1. Sandy is located over south-central Pennsylvania this morning, and the winds are gradually coming down. There are still pockets of heavy rains going around Sandy that may only aggravate the flooding problems. I posted the snow map from the HRRR model, and West Virginia will continue to get hit by snow. Snow will also continue over parts of Ohio.
Sandy really was a hurricane that became embedded into a winter storm and finally just merged in. She was a hurricane all the way to the coast and through southern New Jersey. Why hurricane warnings were never issued for the coasts, I will never understand, but I think the meteorologists from the private sector, TV and local NWS offices did a great job communicating the impacts of Sandy.
Sandy will be a storm that will be used a benchmark for many storms to come. The damage as you see today and the next couple of days will be massive from southern New England to Maryland. The coasts, especially the Jersey shore, took a direct hit by Sandy with storm surges that may have gone a mile inland, depending on location.
All in all, it was a horrible storm.
2. The NAO is still very negative and is predicted to stay negative through mid-November. The next storm coming along will most likely hit the coast and strengthen again due to the negative NAO. Understand, this will not be like a Sandy, but the next storm will bring rain, wind and even some snow, and only cause problems with clean-up efforts. More on the storm the next couple of days, but understand, we have another one coming, but not a big one.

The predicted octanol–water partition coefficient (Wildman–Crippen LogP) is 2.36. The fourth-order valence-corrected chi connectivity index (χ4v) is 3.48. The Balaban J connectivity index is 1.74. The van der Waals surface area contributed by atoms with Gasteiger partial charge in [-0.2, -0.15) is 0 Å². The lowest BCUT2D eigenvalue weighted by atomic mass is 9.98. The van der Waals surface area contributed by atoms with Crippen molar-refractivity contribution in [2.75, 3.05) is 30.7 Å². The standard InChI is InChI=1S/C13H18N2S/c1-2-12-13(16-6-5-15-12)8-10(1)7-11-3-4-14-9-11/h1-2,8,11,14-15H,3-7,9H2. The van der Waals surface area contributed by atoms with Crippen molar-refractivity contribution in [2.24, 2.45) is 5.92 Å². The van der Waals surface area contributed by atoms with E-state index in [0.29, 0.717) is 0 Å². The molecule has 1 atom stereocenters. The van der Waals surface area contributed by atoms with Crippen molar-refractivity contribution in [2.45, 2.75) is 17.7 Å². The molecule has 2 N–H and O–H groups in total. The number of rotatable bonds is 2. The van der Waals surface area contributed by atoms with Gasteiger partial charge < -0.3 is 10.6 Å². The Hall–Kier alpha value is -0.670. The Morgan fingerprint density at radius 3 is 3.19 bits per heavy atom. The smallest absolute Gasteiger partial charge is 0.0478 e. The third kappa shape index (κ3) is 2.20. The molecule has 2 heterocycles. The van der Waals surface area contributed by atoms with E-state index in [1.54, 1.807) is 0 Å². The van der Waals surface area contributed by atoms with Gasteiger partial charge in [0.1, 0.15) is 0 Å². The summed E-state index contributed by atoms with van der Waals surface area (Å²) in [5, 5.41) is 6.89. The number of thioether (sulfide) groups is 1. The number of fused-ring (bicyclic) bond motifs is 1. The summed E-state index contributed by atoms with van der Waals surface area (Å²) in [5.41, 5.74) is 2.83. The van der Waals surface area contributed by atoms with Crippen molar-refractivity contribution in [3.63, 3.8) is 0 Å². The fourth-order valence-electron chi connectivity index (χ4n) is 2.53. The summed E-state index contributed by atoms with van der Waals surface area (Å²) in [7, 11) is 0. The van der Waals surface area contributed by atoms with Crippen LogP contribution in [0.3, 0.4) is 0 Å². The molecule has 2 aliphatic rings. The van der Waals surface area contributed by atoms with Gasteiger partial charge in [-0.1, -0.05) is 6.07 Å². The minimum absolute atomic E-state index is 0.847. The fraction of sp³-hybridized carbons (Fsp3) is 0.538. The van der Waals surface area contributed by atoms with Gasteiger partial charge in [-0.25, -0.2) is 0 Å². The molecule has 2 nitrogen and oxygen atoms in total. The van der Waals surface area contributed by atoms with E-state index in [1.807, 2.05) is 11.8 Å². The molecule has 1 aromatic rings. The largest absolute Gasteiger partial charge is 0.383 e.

It's going to be a stormy period across the country, but the models seem to differ on the outcome.
The storm that is coming into the Plains will produce a wide range of weather including snow, ice and flooding rains.
The holiday time will be stormy in the Plains and Front Range of the Rockies. Travel will be impacted by the weather.
A swath of moderate to heavy snow to move from the Midwest through the Great Lakes.
A storm will streak out of the Rockies into the Great Lakes producing a swath of a snow along its path.